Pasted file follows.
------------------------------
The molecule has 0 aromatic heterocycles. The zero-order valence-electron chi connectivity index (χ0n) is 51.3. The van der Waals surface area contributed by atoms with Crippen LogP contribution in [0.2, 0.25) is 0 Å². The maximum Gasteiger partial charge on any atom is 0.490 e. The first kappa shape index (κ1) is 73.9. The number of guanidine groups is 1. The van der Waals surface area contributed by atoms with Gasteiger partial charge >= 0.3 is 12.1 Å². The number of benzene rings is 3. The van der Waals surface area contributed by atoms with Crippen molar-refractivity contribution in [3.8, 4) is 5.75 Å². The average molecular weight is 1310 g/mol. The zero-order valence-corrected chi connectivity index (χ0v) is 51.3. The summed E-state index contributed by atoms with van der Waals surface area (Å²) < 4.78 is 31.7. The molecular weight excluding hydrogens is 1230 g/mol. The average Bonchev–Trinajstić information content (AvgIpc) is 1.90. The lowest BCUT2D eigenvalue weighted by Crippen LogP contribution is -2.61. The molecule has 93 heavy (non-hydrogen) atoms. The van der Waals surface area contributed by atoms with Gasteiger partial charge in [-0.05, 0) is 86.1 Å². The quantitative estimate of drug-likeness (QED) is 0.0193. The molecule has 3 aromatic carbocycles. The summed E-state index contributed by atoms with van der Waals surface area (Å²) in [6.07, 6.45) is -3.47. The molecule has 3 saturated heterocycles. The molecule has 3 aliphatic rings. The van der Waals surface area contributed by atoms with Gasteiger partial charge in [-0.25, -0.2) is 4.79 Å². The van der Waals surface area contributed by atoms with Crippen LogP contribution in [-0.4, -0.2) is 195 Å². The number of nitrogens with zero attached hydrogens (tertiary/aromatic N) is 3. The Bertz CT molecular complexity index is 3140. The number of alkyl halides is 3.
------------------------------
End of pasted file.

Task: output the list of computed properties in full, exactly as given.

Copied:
The molecule has 0 aromatic heterocycles. The zero-order valence-electron chi connectivity index (χ0n) is 51.3. The van der Waals surface area contributed by atoms with Crippen LogP contribution in [0.2, 0.25) is 0 Å². The maximum Gasteiger partial charge on any atom is 0.490 e. The first kappa shape index (κ1) is 73.9. The number of guanidine groups is 1. The van der Waals surface area contributed by atoms with Gasteiger partial charge >= 0.3 is 12.1 Å². The number of benzene rings is 3. The van der Waals surface area contributed by atoms with Crippen molar-refractivity contribution in [3.8, 4) is 5.75 Å². The average molecular weight is 1310 g/mol. The zero-order valence-corrected chi connectivity index (χ0v) is 51.3. The summed E-state index contributed by atoms with van der Waals surface area (Å²) < 4.78 is 31.7. The molecular weight excluding hydrogens is 1230 g/mol. The average Bonchev–Trinajstić information content (AvgIpc) is 1.90. The lowest BCUT2D eigenvalue weighted by Crippen LogP contribution is -2.61. The molecule has 93 heavy (non-hydrogen) atoms. The van der Waals surface area contributed by atoms with Gasteiger partial charge in [-0.05, 0) is 86.1 Å². The quantitative estimate of drug-likeness (QED) is 0.0193. The molecule has 3 aromatic carbocycles. The summed E-state index contributed by atoms with van der Waals surface area (Å²) in [6.07, 6.45) is -3.47. The molecule has 3 saturated heterocycles. The molecule has 3 aliphatic rings. The van der Waals surface area contributed by atoms with Gasteiger partial charge in [-0.25, -0.2) is 4.79 Å². The van der Waals surface area contributed by atoms with Crippen LogP contribution in [-0.4, -0.2) is 195 Å². The number of nitrogens with zero attached hydrogens (tertiary/aromatic N) is 3. The Bertz CT molecular complexity index is 3140. The number of alkyl halides is 3.